Hillsborough County seeks input for parks and recreation

At locations around Hillsborough County, officials from the Hillsborough County Parks and Recreation department are meeting with residents to discuss future recreational plans for the county.

Hillsborough County Parks and Recreation director Doc Dougherty outlined the park-planning process at the Northdale Community Center on June 27. (Kevin Weiss/Staff Photo)

Hillsborough County Parks and Recreation director Doc Dougherty outlined the park-planning process at the Northdale Community Center on June 27.
(Kevin Weiss/Staff Photo)

On June 27, the public input session was held at the Northdale Community Center. That was one of seven meetings in June to gather suggestions as the county creates its comprehensive plan for its parks system.

The goal is to have a final master plan in time for the county’s budget discussions in January, said Doc Dougherty, the county’s parks and recreation director.

Once it has been completed, the plan essentially will be a “wish book” of requests, upgrades and programming for the park system.

Ideas from residents and department staff are both being considered.

“It’s the involvement of everybody — it’s not just one person’s plan,” Dougherty said. “In the end, we can have a much more productive department and better quality of life through our parks overall,” he said.

The county’s parks and recreation system is large. It includes: More than 180 neighborhood parks, 118 playgrounds, 270 athletic fields and 53 community centers.

The county also oversees five dog parks and three skateparks.

At the Northdale session, an addendum survey indicated a strong preference for more senior-oriented programs, disc golf fields, and hiking and walking trails. There were also requests for more open green spaces with picnic areas and additional recreation centers.

“A big part of our discussion of the master plan is: Do we build new parks or do renovate old parks? When you start looking at the number of parks we already have, how about we invest into the older parks,” Dougherty said.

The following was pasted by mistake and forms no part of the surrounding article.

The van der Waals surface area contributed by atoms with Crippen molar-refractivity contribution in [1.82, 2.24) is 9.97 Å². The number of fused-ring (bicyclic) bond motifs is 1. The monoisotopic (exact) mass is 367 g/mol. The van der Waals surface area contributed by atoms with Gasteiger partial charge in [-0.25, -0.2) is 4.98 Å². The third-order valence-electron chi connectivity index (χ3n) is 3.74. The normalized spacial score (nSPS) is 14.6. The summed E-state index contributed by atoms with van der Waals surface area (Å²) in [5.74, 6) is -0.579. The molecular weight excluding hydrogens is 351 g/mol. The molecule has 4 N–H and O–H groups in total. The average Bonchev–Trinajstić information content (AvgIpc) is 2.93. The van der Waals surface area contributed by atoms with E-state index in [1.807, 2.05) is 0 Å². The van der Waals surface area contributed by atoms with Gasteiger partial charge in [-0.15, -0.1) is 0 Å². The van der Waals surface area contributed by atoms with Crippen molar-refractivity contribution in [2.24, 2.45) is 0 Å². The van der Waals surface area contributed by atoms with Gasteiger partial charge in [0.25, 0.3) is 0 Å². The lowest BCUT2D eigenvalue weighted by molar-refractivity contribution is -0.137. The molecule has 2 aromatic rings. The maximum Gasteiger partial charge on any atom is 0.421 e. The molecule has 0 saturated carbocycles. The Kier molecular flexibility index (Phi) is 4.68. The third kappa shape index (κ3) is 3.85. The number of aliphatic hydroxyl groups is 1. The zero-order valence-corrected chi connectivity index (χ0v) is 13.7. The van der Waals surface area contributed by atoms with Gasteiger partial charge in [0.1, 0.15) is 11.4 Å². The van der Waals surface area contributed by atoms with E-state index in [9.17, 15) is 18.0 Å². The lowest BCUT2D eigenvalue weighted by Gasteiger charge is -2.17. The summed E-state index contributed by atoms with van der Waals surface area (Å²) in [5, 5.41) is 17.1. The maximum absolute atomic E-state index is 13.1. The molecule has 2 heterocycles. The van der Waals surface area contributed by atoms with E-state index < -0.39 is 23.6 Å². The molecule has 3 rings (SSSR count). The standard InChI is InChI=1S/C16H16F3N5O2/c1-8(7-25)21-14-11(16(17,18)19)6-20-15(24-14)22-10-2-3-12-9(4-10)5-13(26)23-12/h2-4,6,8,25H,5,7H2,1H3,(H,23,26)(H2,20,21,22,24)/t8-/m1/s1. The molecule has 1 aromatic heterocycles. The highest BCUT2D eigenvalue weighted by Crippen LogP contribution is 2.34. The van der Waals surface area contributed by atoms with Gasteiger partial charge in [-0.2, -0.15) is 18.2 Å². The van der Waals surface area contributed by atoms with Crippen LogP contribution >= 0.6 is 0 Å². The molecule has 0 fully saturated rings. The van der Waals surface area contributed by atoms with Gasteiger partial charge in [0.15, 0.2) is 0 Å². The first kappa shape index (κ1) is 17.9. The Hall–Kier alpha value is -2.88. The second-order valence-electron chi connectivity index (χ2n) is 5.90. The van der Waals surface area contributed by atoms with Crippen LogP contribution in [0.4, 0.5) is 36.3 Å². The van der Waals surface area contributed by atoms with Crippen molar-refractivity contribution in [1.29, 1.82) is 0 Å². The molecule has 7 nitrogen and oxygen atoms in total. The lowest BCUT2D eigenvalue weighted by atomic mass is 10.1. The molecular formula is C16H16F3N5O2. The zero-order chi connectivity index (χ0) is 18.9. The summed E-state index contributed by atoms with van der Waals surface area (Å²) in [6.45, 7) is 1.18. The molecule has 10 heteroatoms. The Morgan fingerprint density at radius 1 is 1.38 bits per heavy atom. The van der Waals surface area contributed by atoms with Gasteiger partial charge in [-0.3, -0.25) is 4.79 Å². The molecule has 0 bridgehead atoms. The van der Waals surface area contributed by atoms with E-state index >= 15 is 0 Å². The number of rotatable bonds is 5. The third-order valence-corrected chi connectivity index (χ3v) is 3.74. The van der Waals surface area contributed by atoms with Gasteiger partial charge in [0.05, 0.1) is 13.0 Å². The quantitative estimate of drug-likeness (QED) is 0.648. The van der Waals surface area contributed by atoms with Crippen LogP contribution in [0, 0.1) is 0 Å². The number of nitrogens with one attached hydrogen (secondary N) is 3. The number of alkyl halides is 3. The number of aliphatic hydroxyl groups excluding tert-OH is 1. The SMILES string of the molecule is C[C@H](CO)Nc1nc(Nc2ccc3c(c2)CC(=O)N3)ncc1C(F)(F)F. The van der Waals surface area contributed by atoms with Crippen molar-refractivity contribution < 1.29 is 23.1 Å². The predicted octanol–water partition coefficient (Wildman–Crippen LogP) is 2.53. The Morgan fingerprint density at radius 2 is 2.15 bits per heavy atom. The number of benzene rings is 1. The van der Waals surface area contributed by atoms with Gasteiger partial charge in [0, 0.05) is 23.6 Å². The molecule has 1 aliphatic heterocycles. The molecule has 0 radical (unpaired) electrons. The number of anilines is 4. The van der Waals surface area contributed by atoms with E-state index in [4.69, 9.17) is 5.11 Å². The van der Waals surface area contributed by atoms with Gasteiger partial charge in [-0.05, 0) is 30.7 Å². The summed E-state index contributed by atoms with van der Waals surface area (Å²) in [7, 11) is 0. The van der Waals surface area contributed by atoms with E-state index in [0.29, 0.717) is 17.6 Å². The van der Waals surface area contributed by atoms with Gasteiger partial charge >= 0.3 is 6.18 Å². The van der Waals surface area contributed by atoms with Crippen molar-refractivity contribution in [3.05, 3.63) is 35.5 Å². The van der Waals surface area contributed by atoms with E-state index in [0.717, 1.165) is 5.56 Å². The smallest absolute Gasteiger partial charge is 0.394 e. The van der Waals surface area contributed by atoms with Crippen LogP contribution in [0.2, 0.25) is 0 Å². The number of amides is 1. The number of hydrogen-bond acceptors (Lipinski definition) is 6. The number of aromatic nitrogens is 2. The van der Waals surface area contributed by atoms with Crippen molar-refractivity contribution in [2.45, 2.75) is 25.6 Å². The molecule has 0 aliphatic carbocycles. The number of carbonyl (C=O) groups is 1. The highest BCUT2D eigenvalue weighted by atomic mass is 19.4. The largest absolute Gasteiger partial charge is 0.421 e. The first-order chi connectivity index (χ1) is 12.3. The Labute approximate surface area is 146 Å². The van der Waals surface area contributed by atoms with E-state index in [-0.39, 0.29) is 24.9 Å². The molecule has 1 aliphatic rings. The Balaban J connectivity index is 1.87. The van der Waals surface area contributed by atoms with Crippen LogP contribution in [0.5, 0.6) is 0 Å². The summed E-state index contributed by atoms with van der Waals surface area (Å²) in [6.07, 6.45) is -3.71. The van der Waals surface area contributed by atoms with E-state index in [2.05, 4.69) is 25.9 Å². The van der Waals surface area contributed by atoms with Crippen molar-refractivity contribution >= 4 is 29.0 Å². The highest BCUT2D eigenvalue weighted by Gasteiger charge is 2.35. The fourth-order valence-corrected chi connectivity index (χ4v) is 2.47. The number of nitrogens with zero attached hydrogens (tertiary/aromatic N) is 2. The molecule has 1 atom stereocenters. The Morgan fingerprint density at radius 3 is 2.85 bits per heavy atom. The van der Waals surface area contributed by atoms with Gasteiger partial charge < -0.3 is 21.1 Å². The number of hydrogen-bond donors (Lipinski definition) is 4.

Ideally, the department would like to receive at least 50,000 responses from county residents, Dougherty said. That would present the department with a realistic view of upgrades and improvements needed for each neighborhood park.

“Our total (budget request) will be a large number,” he said. “Individually, there might be one park where it’s $200,000 to upgrade and another park might be $700,000,” he said.

“A lot of people just think about the big parks that we have, but we’ve got such small individual parks that just a little (upkeep) will go a long way,” he added.

If the Hillsborough County Commission approves the master plan’s budget, Dougherty said the department is facing at least another 100 meetings with various focus groups and individual communities before any systematic changes are made.

“It won’t be something where a budget passes and we’re ready,” he said. “It will take a little bit of time, but at least the focus and priority of where the money is going will be there.”

One possible alteration to the park system is the creation of specialty parks, such as tennis and basketball centers.

Adding specialty parks would eliminate the need to repair damaged tennis and basketball courts in each neighborhood park, Dougherty said.

“Do we continue fixing everything that’s in every park, or do we create what we call specialty parks? That’s one of the drastic changes when you start looking at creating the master plan,” Dougherty said.